We read with great interest Shobeiri and colleagues’ [1] recent review and meta-analysis of 14 studies on peripheral concentrations of brain-derived neurotrophic factor (BDNF) in females with anorexia nervosa (AN) and bulimia nervosa (BN) [1]. Across the studies included in the meta-analysis, Shobeiri et al. [1] found peripheral levels of BDNF to be lower in individuals with eating disorders (EDs) in comparison to healthy controls (HC). These meta-analytic results indicating the potential involvement of BDNF in the pathogenesis of EDs (indicative of a trait marker) and/or as an indicator of clinical response to therapy (indicative of a state marker) are important and will likely motivate and guide both research and clinical practice for years to come. Indeed, the authors boldly conclude from their findings that “…interventions targeting the restoration of BDNF level to normal…” would be beneficial in individuals with EDs.

Inclusion of studies for the meta-analysis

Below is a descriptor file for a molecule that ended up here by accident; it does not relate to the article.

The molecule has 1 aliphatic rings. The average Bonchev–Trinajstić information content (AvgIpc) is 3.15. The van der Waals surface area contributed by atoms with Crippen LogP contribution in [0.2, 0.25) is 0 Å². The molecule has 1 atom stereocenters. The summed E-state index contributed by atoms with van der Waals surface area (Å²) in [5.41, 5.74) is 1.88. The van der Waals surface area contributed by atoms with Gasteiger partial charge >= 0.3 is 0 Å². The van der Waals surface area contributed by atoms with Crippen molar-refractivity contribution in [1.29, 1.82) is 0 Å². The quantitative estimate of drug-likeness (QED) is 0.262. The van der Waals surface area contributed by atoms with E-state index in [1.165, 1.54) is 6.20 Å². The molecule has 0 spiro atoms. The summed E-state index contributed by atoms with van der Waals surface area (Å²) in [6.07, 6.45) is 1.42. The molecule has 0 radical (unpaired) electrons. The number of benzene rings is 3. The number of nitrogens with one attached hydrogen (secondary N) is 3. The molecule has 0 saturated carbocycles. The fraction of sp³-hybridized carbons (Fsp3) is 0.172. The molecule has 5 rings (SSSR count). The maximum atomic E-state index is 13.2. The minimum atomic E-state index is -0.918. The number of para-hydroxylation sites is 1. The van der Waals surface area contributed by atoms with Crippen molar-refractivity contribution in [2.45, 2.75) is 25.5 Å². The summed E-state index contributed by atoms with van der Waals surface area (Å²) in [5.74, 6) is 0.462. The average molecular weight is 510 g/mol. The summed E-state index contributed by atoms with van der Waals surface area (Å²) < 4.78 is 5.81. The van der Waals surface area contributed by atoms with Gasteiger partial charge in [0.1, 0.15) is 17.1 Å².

However, although the study of Shobeiri et al. [1] has many strengths including state of the art meta-analytic methods and solid statistical analysis (e.g., leave-one-out analysis), we have some critical concerns regarding the study selection process, and consequently, the results obtained and the conclusions that can be drawn from them. Shobeiri et al. [1] state that studies were only included if they (a) were observational, measuring BDNF levels in individuals with EDs without other psychiatric or neurological comorbidities and (b) provided sufficient data, i.e., number of participants, mean, and standard deviation (SD) of BDNF levels. However, using the search criteria applied by Shobeiri et al. [1], we identified six studies that either met inclusion criteria [2, 3], would have met them if the authors had requested data from the investigators [4, 5], or simply calculated SDs from the reported statistical measures (i.e., 95% confidence intervals, interquartile ranges) [6, 7]. In fact, all of these studies were included in a recent meta-analysis of BDNF in AN that had similar inclusion criteria [8]. Moreover, some of the data from eligible studies could have also been obtained from a previous meta-analysis [9].